New Beginning's - ARPI photo tour

Discussion in 'Heavy Equipment & Pavement' started by ARP, Feb 15, 2009.

  1. ARP

    ARP LawnSite Bronze Member
    Posts: 1,510

    jokersdirt- What equipment and manpower were you using that you received $200/hr? What kind of ROW were you mowing?
     
  2. MOREDIRT

    MOREDIRT LawnSite Member
    Posts: 119

    ARP would a 9 ton excavator be as productive as the bobcat?
     
  3. jokers dirt

    jokers dirt LawnSite Member
    Posts: 19

    i had t300 high flow with bobcat mulcher and my bobcat t200 working to no mulcher on that one root grapple to get the small stumps up then go back and mulch them up small pine trees hardwoods what ever the hell it could get up . and utility company here was very picky about the small stumps or roots left behind thats why i had the t200 working to.
     
  4. MOREDIRT

    MOREDIRT LawnSite Member
    Posts: 119

    So you were getting a 100 for each machine? If you were running one machine that would be around 800 a day. If you subtract fuel you are making about 700 a day. You would have to be staying busy to pay 6k a month in payments and insurance, fuel and maintenance.
     
  5. ShawnH

    ShawnH LawnSite Member
    Posts: 99

    So Joker sounds like it comes out to around $110 an hour for your mulcher and the rest to your 2nd machine. I would go as low as $110 an hour for an on going mulching job.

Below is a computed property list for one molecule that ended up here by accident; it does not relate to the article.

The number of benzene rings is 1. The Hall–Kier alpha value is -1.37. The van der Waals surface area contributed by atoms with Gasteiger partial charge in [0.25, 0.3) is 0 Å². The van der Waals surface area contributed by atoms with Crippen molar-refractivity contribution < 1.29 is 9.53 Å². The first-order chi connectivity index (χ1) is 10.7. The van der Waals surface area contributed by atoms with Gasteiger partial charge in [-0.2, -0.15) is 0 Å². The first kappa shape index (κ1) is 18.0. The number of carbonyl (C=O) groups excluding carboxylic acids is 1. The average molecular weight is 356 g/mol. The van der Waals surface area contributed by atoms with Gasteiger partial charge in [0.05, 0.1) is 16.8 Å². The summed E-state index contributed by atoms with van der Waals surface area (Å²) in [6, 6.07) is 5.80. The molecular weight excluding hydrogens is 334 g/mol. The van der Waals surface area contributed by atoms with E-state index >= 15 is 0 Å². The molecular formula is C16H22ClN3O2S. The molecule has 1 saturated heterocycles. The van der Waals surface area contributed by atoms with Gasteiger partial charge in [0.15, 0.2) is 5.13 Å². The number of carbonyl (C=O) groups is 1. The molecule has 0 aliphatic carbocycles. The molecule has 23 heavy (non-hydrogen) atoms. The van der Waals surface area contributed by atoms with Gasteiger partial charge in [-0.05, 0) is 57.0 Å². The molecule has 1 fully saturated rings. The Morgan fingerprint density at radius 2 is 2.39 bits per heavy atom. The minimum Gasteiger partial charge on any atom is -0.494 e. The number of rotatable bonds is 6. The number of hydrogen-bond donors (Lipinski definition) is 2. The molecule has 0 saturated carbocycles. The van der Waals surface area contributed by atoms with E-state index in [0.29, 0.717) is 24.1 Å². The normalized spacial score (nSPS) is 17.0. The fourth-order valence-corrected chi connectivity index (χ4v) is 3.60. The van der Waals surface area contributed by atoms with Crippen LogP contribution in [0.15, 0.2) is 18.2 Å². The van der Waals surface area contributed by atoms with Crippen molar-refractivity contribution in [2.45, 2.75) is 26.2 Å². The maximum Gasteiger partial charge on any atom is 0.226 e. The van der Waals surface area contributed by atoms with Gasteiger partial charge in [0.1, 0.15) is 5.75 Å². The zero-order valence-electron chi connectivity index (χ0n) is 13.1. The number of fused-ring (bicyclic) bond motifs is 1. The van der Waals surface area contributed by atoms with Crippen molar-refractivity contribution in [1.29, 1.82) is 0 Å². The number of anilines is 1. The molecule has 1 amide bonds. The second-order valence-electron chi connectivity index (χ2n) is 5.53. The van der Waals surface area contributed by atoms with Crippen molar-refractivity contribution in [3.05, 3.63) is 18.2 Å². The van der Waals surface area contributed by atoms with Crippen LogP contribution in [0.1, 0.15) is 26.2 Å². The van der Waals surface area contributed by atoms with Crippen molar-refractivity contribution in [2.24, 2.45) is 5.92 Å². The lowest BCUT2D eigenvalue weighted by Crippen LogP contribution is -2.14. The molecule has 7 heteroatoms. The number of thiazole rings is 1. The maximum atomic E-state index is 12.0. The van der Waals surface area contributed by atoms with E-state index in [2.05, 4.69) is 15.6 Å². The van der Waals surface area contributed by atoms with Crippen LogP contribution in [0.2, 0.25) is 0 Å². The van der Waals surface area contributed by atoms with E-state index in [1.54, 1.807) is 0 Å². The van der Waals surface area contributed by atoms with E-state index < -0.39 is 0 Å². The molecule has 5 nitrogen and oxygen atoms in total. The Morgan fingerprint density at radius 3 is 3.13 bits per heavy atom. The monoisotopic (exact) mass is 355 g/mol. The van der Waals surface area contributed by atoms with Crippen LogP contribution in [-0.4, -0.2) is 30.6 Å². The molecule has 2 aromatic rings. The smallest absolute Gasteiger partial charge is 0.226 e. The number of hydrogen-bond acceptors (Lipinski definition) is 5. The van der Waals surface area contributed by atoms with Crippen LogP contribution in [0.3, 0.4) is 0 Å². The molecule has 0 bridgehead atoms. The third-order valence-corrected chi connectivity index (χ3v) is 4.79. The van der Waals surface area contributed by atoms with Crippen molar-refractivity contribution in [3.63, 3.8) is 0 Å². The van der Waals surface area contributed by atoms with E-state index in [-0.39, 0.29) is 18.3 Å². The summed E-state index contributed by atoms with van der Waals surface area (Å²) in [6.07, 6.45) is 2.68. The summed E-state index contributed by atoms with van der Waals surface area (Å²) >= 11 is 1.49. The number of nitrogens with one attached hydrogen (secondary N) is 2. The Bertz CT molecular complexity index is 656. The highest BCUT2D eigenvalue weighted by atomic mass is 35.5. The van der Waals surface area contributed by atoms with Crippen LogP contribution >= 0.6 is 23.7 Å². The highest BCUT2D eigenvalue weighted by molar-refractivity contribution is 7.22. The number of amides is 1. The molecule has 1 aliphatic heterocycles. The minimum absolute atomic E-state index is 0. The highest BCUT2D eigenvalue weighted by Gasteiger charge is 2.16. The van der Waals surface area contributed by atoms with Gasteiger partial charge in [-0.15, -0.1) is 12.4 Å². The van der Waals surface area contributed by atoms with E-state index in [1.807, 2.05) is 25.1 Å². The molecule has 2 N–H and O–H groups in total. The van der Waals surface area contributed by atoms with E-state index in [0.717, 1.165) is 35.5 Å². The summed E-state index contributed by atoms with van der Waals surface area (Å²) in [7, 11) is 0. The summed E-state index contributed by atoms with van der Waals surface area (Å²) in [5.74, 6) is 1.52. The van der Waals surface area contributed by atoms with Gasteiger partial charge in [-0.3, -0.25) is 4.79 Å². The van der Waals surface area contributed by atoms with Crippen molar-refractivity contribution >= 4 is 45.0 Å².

6. ARP

    ARP LawnSite Bronze Member
    Posts: 1,510

    Moredirt- Check your PMs.
     
  7. jokers dirt

    jokers dirt LawnSite Member
    Posts: 19

    that t200 wasnt running the whole time the t300 was
     
  8. ARP

    ARP LawnSite Bronze Member
    Posts: 1,510

    In terms of excavators vs. trackloader, a trackloader will beat an excavator on relatively flat or hilly areas with minimal rocks. Once the terrain gets excessively muddy, steep, rocky, or all of the above, (basically anywhere it would take a lot of jockeying to get a trackloader into), a 160/200 size excavator will do better than a trackloader. A 9 ton machine won't have the reach necessary to be effective on the ROWs, at least in my region or have enough hydraulic power to run a mulcher. The best you could do would be a flail mower which would make it hard to take out a lot of hardwoods.
     
  9. stuvecorp

    stuvecorp LawnSite Fanatic
    Posts: 5,213

    I bet you have to go through a lot of paperwork and insurance to do the ROW stuff not mention how you get your foot in the door to get a contract.

    I like that $200 per hour figure though.:)
     
  10. ARP

    ARP LawnSite Bronze Member
    Posts: 1,510

    Stuve- you are correct about the hoops and paperwork. Just getting through the subcontractor contract signing stage is a huge expense.

    Also, remember, at least for jokersdirt, that $200/hr was for 2 machines, not one. If you have the work to support 2 or more machines and employees, you can do okay. It is still good to be diversified though, which is something that I am working more on these days.

    I thought it was possible to just get 1 machine and be able to do anything- not so. To be really effective in this work, you have to have at least 2-3 machines and the necessary support equipment (tools, trucks, trailers), which does make this an expensive business to be in. You also have to be willing to travel- alot. I haven't worked from my home in at least 4 months, and I don't see that changing soon. Kinda stinks for having a personal life, but it is what it is for the time being.
     

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